Setting up for success with Robotic Operating Model (ROM)

Before organisations can shift from Proof of Concept to Industrialisation of their Robotics Process Automation (RPA) capabilities, there must be measures in place to ensure success. This comes in the form of a fit-for-purpose Robotic Operating Model (ROM) – established to ensure that the virtual workforce can scale and deliver the promised accelerated transformation.

The ROM covers the ways of working, delivery methodology, technology, and people involved – the typical people, process, and technology elements of any operating model. To help shape a fit for purpose ROM, an organisation should consider four primary factors.

1. Vision & Principles – “What are we trying to achieve?”

The development of a fit for purpose Robotic Operating Model must first begin by setting the vision and defining key principles. These are used to govern the design of the operating model and provide a framework for decision making throughout the process.

ROM principles assist in achieving the following objectives:

  1. Drive a consistent understanding of what the ROM will do and look like in the future
  2. Remove politics by achieving up-front endorsement from senior stakeholders
  3. Provide a framework to make design decisions against during the operating model development stage

The principles for a ROM must be developed to fit the purpose, but common examples include:

  • A robust governance structure
  • An aligned approach to development and testing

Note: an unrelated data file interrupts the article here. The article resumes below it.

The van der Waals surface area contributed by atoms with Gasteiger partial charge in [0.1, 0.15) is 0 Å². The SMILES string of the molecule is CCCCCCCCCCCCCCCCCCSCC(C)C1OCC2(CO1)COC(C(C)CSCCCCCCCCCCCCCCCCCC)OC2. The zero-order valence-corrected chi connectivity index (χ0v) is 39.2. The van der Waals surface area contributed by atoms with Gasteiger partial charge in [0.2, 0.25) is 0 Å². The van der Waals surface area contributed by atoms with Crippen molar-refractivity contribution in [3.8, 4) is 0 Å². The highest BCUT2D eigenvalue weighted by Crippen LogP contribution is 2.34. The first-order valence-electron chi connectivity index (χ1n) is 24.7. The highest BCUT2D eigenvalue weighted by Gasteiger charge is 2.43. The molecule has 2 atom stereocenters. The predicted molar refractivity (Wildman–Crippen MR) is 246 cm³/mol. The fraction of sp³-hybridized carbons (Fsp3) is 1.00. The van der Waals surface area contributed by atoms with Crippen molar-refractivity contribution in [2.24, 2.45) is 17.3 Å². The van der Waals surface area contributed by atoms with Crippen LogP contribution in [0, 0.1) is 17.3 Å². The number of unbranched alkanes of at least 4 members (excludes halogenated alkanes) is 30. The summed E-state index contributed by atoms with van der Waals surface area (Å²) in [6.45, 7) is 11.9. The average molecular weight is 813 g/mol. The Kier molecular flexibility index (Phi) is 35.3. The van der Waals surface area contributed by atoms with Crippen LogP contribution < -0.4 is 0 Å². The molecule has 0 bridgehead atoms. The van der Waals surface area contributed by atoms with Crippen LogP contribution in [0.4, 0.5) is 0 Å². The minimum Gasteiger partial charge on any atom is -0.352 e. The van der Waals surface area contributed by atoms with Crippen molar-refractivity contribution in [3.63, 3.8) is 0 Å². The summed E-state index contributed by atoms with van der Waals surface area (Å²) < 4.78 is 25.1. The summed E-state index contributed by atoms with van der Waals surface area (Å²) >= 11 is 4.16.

• Consolidated partner agreements – both technology and professional services vendors
  • Initiatives driven by the business with guidance from a centralised capability
  • Benefits based prioritisation
  • Continuous learning mechanisms built in
  • Built with scale in mind
  • Considered change management

2. Capabilities – “What roles and skills do we need to achieve – are we ‘Making’ or ‘Buying’?”

After articulating and reaching agreement on the ROM principles, capabilities required to enable the fit for purpose ROM must be clearly defined. Capabilities must then be mapped to specific teams across the organisation.

High level capabilities can be defined across the following nine areas:

Some organisations choose the “Buy” model whereby they completely outsource their automation capability to a partner or partners. This has the primary benefit of directly tying financial outlays to a contractual outcome and can deliver faster time-to-benefits by leveraging an already mature automation skillset. Alternatively, the “Make” model is where an organisation chooses to build their own automation capability in-house. While the objective of this model is to achieve a more self-standing automation capability that is less reliant on external parties, many of the required capabilities will not exist within the organisation at the early stages of their RPA journey. Therefore, a common approach is to augment with partner services to supercharge the development and deployment of RPA initiatives without the delay of recruiting and training new staff. The internal capability can then be built over a longer timeframe with knowledge transfer and training from partnered service providers.

3. Organisational Ownership – “Who owns automation and where will it sit within the organisation?”

A ROM is typically structured in one of three ways: Centralised, Federated or Decentralised.